Blue Velvet (1986) writ. and dir. David Lynch cine. Frederick Elmes music Angeleno Badalamenti star. Kyle MacLachlan (Jeffrey Beaumont), Laura Dern (Sandy Williams), Dennis Hopper (Frank), Isabella Rossellini (Dorothy Valens), Dean Stockwell (Ben), Hope Lange, George Dickenson, et. al.
David Lynch: the Mystery Of His Wet Dreams
The "play within" is the dramatic focus of this film, so it's the demons within Jeffrey Beaumont's dream that we remember, rather than the sentimental frame, normal folks in good old normal Lumberton, U.S.A. The sexual theatre in Dorothy Valens' (Rossellini) seventh floor apartment is the real action and you are in the closet with that determined innocent Jeffrey (MacLachlan) watching the Kraft-Ebbing machinations of its leading man, the psychopathic dealer Frank (Hopper) with his leading lady, the torch singer in the blue velvet gown.
"Let's fuck! I'll fuck anything that moves... ah ha ha ha!" (Frank)
Like the majority of characters used in Theatre of the Absurd, Frank is a mistake, of sort half-man with no beginning and no future. His vocabulary is limited to Freudian barks and obscenities that begin with fuck, end with fuck. His rage is continuous, like the emission of the Dodge Charger he drives, another experiment gone bad. He's an artist of the nightmare, and like Van Gogh, an amputated ear is his testament.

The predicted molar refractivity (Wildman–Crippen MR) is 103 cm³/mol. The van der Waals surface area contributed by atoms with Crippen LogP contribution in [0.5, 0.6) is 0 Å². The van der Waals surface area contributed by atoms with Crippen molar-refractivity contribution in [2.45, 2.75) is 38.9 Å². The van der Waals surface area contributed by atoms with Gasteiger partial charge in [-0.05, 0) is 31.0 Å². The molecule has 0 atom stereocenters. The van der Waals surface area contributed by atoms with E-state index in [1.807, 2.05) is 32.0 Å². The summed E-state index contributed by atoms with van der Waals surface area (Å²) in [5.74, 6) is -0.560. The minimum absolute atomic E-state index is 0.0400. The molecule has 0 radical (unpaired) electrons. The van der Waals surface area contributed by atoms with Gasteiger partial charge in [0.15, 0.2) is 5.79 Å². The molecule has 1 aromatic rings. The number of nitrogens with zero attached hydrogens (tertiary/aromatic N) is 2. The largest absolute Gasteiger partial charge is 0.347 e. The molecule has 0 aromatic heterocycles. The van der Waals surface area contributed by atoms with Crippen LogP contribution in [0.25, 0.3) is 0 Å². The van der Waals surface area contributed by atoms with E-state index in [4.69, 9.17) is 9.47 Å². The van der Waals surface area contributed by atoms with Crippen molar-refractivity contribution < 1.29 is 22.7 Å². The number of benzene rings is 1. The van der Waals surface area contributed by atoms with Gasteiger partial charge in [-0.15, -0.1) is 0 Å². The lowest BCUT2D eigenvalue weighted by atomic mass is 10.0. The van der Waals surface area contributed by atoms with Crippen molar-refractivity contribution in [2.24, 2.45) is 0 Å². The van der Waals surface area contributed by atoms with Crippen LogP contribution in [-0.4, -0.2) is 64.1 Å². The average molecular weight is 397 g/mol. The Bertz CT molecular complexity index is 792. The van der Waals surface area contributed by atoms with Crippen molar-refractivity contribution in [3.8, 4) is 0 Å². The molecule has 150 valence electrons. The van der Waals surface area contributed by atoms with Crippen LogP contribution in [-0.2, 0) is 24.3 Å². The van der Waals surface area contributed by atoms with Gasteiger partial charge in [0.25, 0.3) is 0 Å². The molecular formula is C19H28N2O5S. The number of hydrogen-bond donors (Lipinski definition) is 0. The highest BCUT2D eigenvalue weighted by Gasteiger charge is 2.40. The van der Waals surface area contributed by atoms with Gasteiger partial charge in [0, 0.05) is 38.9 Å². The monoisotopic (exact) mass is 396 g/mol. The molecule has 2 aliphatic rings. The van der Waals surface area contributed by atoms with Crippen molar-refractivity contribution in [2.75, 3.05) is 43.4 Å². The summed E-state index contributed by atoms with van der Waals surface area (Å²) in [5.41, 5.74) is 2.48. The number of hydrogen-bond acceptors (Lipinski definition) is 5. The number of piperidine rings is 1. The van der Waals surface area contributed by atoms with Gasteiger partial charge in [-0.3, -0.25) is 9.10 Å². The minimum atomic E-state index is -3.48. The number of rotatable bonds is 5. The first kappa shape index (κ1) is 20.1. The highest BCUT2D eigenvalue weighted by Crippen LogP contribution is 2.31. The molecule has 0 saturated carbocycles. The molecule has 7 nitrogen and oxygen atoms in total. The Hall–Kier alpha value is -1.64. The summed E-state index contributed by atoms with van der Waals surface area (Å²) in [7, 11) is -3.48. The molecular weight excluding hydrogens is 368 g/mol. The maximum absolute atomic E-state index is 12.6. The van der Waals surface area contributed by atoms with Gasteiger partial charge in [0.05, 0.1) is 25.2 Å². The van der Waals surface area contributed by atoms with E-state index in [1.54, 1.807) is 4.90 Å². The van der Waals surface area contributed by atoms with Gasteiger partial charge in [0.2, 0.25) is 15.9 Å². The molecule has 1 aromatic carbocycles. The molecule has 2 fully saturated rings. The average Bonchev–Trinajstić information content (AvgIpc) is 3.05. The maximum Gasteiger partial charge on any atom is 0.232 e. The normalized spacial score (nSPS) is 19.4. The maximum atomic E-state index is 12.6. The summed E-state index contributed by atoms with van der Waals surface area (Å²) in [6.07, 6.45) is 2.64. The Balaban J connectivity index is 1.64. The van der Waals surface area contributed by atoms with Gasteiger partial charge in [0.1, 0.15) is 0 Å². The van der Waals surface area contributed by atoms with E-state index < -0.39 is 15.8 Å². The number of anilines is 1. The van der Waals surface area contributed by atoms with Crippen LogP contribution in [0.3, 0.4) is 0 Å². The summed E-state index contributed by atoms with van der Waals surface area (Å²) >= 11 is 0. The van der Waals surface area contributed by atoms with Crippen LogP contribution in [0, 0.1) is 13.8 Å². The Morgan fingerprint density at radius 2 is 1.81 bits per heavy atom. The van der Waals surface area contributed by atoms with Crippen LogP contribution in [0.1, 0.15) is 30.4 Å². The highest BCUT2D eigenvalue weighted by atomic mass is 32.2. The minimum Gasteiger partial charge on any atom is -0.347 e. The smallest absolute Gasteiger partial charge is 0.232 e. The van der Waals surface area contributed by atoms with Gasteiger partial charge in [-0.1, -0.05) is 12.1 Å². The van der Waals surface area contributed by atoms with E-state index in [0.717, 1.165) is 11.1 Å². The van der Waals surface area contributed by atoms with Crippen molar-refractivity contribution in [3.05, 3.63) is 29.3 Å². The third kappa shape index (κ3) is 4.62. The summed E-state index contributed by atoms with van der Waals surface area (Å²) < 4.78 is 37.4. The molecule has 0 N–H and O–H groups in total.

As Frank he's always convincing... but in disguise as "the well-dressed man with the alligator briefcase" he's a script writer's invention, a "character within", like something borrowed from another movie.
The layered action is often like that -- one moment it's a fifties sit-com like Leave It To Beaver, the next a Hitchcock thriller like North By Northwest. The narrative decor is a telescoping history of forties, fifties, sixties within the confused present (the seventies or eighties). It's difficult to say if this is just a style without a purpose or a commentary on American culture.
Beaumont Snr. is watering his garden. The hose gets knotted on a rose bush, a pain stabs his ear and he falls down as if stricken by a heart attack. Later his son Jeffrey discovers a severed ear in the grass of a nearby meadow. Jeffrey takes it to a neighbour, Detective Williams, where he meets his daughter, Sandy. Jeffrey becomes obsessed with the mystery of the severed ear. Sandy becomes his accomplice and spiritual advisor -- with her inside info on police gossip and her solid girl-next-door values, how can he go wrong?
Jeffrey masquerades as a pest-control man, enters the apartment of Dorothy Valens, a night-club singer the police have under surveillance. He steals a key, returns at night, hides in her closet, watching through the slattes as Frank and Dorothy act out their brutal sado-masochisms. While Jeffrey prefers to believe that Dorothy is the victim in this Roman burlesque, her sexual persona soon corrupts Jeffrey. When Frank exits, she discovers him in the closet -- then, at knife point, orders him to undress, and proceeds to fellatio.
"Hey -- who is this fuck?" (Frank)